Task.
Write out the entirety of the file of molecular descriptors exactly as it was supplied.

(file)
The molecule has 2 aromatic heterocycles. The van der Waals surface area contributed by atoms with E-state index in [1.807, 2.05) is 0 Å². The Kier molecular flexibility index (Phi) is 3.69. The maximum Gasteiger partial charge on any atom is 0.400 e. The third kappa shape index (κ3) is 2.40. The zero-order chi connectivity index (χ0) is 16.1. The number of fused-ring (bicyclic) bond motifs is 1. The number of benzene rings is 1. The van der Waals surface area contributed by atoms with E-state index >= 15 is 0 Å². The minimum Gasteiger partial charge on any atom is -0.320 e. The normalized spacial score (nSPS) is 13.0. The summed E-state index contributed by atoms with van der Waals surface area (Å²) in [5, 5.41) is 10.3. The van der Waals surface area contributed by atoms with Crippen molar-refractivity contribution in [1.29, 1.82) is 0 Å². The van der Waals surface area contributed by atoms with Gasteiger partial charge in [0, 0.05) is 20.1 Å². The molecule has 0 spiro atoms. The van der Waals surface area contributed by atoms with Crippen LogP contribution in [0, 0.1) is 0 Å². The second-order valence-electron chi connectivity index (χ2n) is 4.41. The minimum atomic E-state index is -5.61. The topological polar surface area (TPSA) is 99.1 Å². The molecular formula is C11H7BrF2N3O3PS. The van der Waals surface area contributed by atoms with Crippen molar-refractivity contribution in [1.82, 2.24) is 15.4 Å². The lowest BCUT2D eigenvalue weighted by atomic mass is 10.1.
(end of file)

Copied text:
The molecule has 2 aromatic heterocycles. The van der Waals surface area contributed by atoms with E-state index in [1.807, 2.05) is 0 Å². The Kier molecular flexibility index (Phi) is 3.69. The maximum Gasteiger partial charge on any atom is 0.400 e. The third kappa shape index (κ3) is 2.40. The zero-order chi connectivity index (χ0) is 16.1. The number of fused-ring (bicyclic) bond motifs is 1. The number of benzene rings is 1. The van der Waals surface area contributed by atoms with E-state index >= 15 is 0 Å². The minimum Gasteiger partial charge on any atom is -0.320 e. The normalized spacial score (nSPS) is 13.0. The summed E-state index contributed by atoms with van der Waals surface area (Å²) in [5, 5.41) is 10.3. The van der Waals surface area contributed by atoms with Crippen molar-refractivity contribution in [1.29, 1.82) is 0 Å². The van der Waals surface area contributed by atoms with Gasteiger partial charge in [0, 0.05) is 20.1 Å². The molecule has 0 spiro atoms. The van der Waals surface area contributed by atoms with Crippen LogP contribution in [0, 0.1) is 0 Å². The second-order valence-electron chi connectivity index (χ2n) is 4.41. The minimum atomic E-state index is -5.61. The topological polar surface area (TPSA) is 99.1 Å². The molecular formula is C11H7BrF2N3O3PS. The van der Waals surface area contributed by atoms with Crippen molar-refractivity contribution in [1.82, 2.24) is 15.4 Å². The lowest BCUT2D eigenvalue weighted by atomic mass is 10.1.